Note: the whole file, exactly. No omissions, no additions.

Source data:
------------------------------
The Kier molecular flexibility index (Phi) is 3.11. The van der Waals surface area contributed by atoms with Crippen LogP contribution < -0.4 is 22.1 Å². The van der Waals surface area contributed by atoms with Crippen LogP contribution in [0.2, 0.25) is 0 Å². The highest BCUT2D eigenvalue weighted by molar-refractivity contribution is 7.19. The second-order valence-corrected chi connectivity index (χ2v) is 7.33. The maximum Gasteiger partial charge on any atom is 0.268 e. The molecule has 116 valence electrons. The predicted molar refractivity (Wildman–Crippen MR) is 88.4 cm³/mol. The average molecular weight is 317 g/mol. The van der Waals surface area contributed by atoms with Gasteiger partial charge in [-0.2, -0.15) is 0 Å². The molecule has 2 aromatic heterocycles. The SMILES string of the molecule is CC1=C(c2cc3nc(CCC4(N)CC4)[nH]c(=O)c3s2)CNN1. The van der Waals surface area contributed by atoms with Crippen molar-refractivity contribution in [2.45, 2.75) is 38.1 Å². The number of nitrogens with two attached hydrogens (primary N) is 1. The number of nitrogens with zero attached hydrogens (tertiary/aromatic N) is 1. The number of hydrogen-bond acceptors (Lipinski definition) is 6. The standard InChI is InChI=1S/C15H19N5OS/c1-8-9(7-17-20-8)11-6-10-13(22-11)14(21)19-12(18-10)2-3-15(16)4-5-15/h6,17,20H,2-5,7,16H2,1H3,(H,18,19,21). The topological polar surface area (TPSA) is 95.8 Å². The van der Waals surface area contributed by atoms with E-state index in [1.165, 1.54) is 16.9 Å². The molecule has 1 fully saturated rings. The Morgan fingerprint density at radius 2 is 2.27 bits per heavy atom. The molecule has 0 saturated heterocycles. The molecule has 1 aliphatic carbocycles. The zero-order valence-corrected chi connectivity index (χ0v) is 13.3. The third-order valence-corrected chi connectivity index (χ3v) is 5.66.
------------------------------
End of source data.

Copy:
The Kier molecular flexibility index (Phi) is 3.11. The van der Waals surface area contributed by atoms with Crippen LogP contribution < -0.4 is 22.1 Å². The van der Waals surface area contributed by atoms with Crippen LogP contribution in [0.2, 0.25) is 0 Å². The highest BCUT2D eigenvalue weighted by molar-refractivity contribution is 7.19. The second-order valence-corrected chi connectivity index (χ2v) is 7.33. The maximum Gasteiger partial charge on any atom is 0.268 e. The molecule has 116 valence electrons. The predicted molar refractivity (Wildman–Crippen MR) is 88.4 cm³/mol. The average molecular weight is 317 g/mol. The van der Waals surface area contributed by atoms with Gasteiger partial charge in [-0.2, -0.15) is 0 Å². The molecule has 2 aromatic heterocycles. The SMILES string of the molecule is CC1=C(c2cc3nc(CCC4(N)CC4)[nH]c(=O)c3s2)CNN1. The van der Waals surface area contributed by atoms with Crippen molar-refractivity contribution in [2.45, 2.75) is 38.1 Å². The number of nitrogens with two attached hydrogens (primary N) is 1. The number of nitrogens with zero attached hydrogens (tertiary/aromatic N) is 1. The number of hydrogen-bond acceptors (Lipinski definition) is 6. The standard InChI is InChI=1S/C15H19N5OS/c1-8-9(7-17-20-8)11-6-10-13(22-11)14(21)19-12(18-10)2-3-15(16)4-5-15/h6,17,20H,2-5,7,16H2,1H3,(H,18,19,21). The topological polar surface area (TPSA) is 95.8 Å². The van der Waals surface area contributed by atoms with E-state index in [1.165, 1.54) is 16.9 Å². The molecule has 1 fully saturated rings. The Morgan fingerprint density at radius 2 is 2.27 bits per heavy atom. The molecule has 0 saturated heterocycles. The molecule has 1 aliphatic carbocycles. The zero-order valence-corrected chi connectivity index (χ0v) is 13.3. The third-order valence-corrected chi connectivity index (χ3v) is 5.66.